Wednesdays with Jillene: of the BIG and little

Oh the pain of not getting what you want. Disappointment, anger, confusion, sadness, depression, rage, denial, and the list goes on of the emotions experienced when we don’t get our way. Spend some time around toddlers and you are bound to see the dreaded “temper tantrum.”

Thankfully (most of us) progress past this non-coping mechanism; but that doesn’t mean disappointment gets easier to handle. In fact, I distinctly remember my life ending, several times.

[Wait. Are you sure?]

Yup. I’m sure, my life ended, repeatedly.

Case in point:

-One time I wasn’t allowed to spend the night at my friend’s house.

-Another day it rained on the day of my big summer plans.

-This one time my sister got into my favorite toys and made a mess.

What do you mean that these weren’t catastrophic events? I remember when these were the devastating moments of life. What’s (kind of) unbelievable is how honestly life-ending each moment felt. Maybe you know the feeling, like you are never going to get over it… things will never be the same… you are going to be mad forever…

Making a mountain out of a molehill… and I sure was good at it! Because (obviously) my life didn’t end. I had made the little into the BIG.

If you had tried to offer me perspective, a grand scheme of life kind of view, if you had the audacity to suggest these were mere drops of water in an ocean… I’m sure I would have vehemently disagreed, believing you just didn’t have a clue.

Time and perspective are a funny thing. Life has a way of moving on. I’ve come to see grownup sorrows rage like tsunamis compared to rain drops of childhood disappointment. An umbrella can block a sprinkle, even shield you from a downpour but what can stop the immense force of the ocean running aground?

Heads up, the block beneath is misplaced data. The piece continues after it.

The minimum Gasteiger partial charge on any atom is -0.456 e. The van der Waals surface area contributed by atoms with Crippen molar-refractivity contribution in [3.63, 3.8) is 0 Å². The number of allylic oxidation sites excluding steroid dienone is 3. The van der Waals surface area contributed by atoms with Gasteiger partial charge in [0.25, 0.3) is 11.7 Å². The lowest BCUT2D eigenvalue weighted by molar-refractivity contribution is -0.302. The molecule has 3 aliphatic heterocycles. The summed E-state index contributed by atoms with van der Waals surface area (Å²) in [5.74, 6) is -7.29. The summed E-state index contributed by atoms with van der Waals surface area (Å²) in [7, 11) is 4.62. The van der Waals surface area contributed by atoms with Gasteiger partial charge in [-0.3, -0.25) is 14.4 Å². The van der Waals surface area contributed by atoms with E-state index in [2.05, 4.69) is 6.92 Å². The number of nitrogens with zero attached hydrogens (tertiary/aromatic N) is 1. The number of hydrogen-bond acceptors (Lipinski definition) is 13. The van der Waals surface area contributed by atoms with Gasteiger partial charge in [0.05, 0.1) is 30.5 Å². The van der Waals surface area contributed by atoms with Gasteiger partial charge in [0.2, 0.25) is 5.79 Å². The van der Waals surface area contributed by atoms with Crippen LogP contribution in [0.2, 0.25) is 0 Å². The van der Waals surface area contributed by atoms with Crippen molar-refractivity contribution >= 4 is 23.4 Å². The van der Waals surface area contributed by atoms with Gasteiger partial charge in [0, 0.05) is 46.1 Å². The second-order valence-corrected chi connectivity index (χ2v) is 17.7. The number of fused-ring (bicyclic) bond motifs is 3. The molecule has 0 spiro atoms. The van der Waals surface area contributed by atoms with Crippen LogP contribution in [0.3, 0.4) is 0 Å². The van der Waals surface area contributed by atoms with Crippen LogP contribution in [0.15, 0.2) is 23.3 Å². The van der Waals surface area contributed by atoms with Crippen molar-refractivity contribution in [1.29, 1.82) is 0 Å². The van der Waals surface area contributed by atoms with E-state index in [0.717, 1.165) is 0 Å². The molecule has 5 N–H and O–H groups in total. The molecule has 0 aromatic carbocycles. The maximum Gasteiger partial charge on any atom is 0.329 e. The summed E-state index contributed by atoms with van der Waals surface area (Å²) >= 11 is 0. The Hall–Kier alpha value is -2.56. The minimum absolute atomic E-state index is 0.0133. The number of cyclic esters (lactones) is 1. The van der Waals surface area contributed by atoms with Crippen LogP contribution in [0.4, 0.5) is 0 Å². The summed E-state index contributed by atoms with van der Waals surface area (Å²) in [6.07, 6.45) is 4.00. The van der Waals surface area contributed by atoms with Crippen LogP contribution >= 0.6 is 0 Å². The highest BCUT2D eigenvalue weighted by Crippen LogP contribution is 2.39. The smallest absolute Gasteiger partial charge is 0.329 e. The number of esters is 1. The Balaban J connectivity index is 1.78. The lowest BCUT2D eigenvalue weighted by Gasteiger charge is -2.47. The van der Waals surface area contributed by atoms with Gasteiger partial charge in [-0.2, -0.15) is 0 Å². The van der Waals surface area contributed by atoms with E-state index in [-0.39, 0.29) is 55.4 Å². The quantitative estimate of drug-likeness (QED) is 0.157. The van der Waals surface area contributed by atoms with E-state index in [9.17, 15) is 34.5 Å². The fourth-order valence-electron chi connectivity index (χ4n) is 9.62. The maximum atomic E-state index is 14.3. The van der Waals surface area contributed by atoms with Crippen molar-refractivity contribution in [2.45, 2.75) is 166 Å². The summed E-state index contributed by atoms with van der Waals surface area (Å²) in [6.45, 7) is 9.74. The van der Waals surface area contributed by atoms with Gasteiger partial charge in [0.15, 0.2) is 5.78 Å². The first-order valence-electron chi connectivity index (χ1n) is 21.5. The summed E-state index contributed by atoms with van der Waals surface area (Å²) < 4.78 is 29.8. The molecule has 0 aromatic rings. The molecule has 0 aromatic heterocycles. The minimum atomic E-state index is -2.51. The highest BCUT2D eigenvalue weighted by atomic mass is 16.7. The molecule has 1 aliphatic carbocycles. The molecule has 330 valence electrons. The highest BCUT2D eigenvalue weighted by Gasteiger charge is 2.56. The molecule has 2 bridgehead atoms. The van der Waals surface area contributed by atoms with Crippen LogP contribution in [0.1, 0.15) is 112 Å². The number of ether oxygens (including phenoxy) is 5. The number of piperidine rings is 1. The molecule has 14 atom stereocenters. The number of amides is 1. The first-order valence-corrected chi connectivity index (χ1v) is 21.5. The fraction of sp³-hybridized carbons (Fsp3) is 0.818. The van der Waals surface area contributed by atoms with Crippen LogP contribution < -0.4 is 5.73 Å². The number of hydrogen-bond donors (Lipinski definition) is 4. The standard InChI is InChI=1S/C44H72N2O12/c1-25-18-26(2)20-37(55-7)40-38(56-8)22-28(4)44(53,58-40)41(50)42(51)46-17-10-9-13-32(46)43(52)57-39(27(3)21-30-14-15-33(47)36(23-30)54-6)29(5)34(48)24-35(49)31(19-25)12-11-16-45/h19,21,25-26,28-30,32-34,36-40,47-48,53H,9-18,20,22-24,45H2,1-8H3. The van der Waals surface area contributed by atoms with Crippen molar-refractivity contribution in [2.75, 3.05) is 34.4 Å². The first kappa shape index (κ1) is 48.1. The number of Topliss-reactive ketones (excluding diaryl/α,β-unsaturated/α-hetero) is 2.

It can leave you feeling helpless.

The gospels tell us of a woman suffering. Mark 5 says, “a woman was there who had been subject to bleeding for twelve years. She has suffered a great deal under the care of many doctors and had spent all she had, yet instead of getting better she grew worse.”

What suffering she must have experienced as she was ill so long. What trials she endured as money was consumed but her bleeding continued and her situation deteriorated. Sorrow heaped upon sorrow that in her infirmity not only was she ill… she was “unclean”, outcast, isolated…

As problems and trials are concerned, hers was BIG and her situation dire. She’d done what she could, spent all she had, all the BIG responses to a BIG ailment had left her bleeding worse.

Twelve years she endured.

“When she heard about Jesus, she came up behind him in the crowd and touched his cloak, because she thought, ‘If I just touch his clothes, I will be healed.’ Immediately her bleeding stopped and she felt in her body that she was freed from her suffering.”

And there it was, in the act of the little, the BIG was accomplished.

To take the little motion, BIG faith was needed. Faith that was BIG enough to not despair to the point of abandoning hope in the face of an unrelenting ailment. Courage BIG enough to place herself in the crowds who had likely deemed her unclean. Faith BIG enough to believe in the healing power of Jesus.

All that BIG prompted an act so little that only Jesus noticed, no words were needed, only a small touch of his garment.

God seems to work that way, in paradigm shifts that leave my head spinning and my heart fixed upon Him.

As we enter the Advent Season and celebrate this first week of hope… and I acknowledge the many “grown up sorrows” that surround from international atrocities, to national struggles, the pain of hardship endured by those in our communities and churches, and moments of personal distress… I look at all that BIG and I wonder: where is the hope?

Hope came in the little.

Hope so little it came as a baby, God come to earth. Our Immanuel, “God with us,” born as a little baby come to save, to rescue, to redeem…

‘Cause God does that you know, works the BIG through the little… and the little through the BIG. And I am so thankful, because I couldn’t fathom it, I can’t understand it, but I can trust and hope in Him!





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